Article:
Call it cliché, but the time spent between getting an unconditional offer and actually starting university has flown by. Suddenly, I’m back into the education system after four years away, getting up earlier than I’d like to, and trying to find my way around a campus in Treforest that looks deceptively small, yet is larger than you’d think!
My name is Jack. It’s a pleasure to meet you! I guess you could call me a fresher, although I was probably the most boring fresher you could ever meet. As a mature student, I found most of my time during fresher’s week taken over by work. So, unfortunately for me, I missed many benefits the university had to offer, such as the fresher’s fayre.
I’m twenty-two, and I’m only now starting my degree in university. I left college back in 2013, deciding to embark on a career in media. But after three years of working a job where there was very little progress, and realising I wanted to do something a little different, I decided to head back to education.
I must admit that the idea of coming back to university was a little bit daunting. I couldn’t shake the thought that maybe I’d be the oldest one there, and I’d struggle to make friends in a class full of students who were excited to be living on their own for the first time. I also worried that I would struggle with learning brand new things. I left education back in 2013 because I had got bored of the way education worked, and I wanted to gain work experience. Now, older, with that career experience behind me, I worried if going back would indeed be the right decision.
My first induction day went quite well. I managed to not get lost – a first for me! – and I found myself easily absorbing the information laid out before me. The lecture hall I sat in with a whole load of brand new students made me realise that I was excited to be here, and I couldn’t wait to get started. As touched upon above, I was unable to attend the rest of the induction week, because I had work. So I left university for another week, now impatient to begin my studies and finally meet those who were going to be on my course.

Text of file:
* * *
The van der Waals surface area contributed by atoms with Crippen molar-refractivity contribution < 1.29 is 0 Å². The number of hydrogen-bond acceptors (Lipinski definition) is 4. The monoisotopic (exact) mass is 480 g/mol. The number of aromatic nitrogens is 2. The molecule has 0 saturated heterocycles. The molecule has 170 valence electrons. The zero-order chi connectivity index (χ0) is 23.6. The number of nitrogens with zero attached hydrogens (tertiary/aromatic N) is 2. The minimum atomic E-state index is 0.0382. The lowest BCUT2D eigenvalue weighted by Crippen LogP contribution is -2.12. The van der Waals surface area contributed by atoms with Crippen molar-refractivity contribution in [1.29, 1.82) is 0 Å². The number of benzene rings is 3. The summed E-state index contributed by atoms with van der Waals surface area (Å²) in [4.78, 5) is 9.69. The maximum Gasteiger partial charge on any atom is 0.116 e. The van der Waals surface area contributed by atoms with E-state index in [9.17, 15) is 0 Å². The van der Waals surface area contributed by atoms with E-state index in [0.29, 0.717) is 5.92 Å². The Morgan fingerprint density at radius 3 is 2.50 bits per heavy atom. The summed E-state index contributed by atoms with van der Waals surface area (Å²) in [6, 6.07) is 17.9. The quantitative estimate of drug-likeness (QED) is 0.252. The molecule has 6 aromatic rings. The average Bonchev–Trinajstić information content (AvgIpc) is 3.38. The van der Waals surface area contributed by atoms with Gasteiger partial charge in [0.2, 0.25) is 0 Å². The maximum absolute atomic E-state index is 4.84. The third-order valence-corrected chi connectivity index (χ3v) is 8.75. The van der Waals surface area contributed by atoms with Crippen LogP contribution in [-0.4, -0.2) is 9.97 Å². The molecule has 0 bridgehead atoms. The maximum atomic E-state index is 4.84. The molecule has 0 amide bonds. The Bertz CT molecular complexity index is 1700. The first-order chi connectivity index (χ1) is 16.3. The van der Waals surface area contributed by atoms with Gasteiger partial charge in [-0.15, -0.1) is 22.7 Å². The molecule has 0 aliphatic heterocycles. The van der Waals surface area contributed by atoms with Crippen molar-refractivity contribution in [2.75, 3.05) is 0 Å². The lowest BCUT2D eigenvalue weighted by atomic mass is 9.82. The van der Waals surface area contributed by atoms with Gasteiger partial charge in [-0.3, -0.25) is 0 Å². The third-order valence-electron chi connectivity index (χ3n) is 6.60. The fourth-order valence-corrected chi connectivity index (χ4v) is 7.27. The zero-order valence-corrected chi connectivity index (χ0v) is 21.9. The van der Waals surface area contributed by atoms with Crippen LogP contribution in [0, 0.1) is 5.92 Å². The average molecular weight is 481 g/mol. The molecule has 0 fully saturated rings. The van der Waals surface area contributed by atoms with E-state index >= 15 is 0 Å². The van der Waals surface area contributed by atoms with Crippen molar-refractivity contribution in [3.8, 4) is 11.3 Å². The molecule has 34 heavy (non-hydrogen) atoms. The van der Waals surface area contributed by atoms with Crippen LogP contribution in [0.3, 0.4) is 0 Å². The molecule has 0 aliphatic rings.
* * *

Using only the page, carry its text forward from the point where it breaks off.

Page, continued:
Before starting university, I had joined The University of South Wales Fresher’s group on Facebook, where I could see comments from other students who were about to begin their studies. I had trailed that group daily for people talking about my course, but I couldn’t find anyone, so I really was going in blind to the course, with no knowledge of who I might be with.
Going back to making friends, I was a little bit worried that I would be sat alone, so I made an effort to look approachable and smiled at anyone that looked my way. When your face naturally falls into a moody expression, this can be quite hard, but I made it work! Thankfully, I’ve made friends quite quickly, and they don’t seem to be sick of me yet. So I guess that is a bonus.
What struck me with uni that I overlooked was that everybody on my course was there by choice. I no longer have to worry about those students who just messed around that were a factor in me leaving education in 2013. Everybody on my course seems to be really invested in what we are learning, and that helps my learning, as you feel comfortable in your environment.
Beginning uni has been a great experience. The balance of the teaching on the first year of my course has been exceptionally balanced. Because I have been out of education for a few years, I am doing a foundation year pathway course, before going onto my degree next year, providing I pass this year. The tutors have been fantastic in bearing that in mind, and they haven’t thrown us into the deep end. They’ve got to know us all, told us about our modules, and are slowly easing us in to the world of essays, assessments and projects.
I would stay and chat for longer, but I’ve actually got a history essay to begin! So, I’ll catch you soon!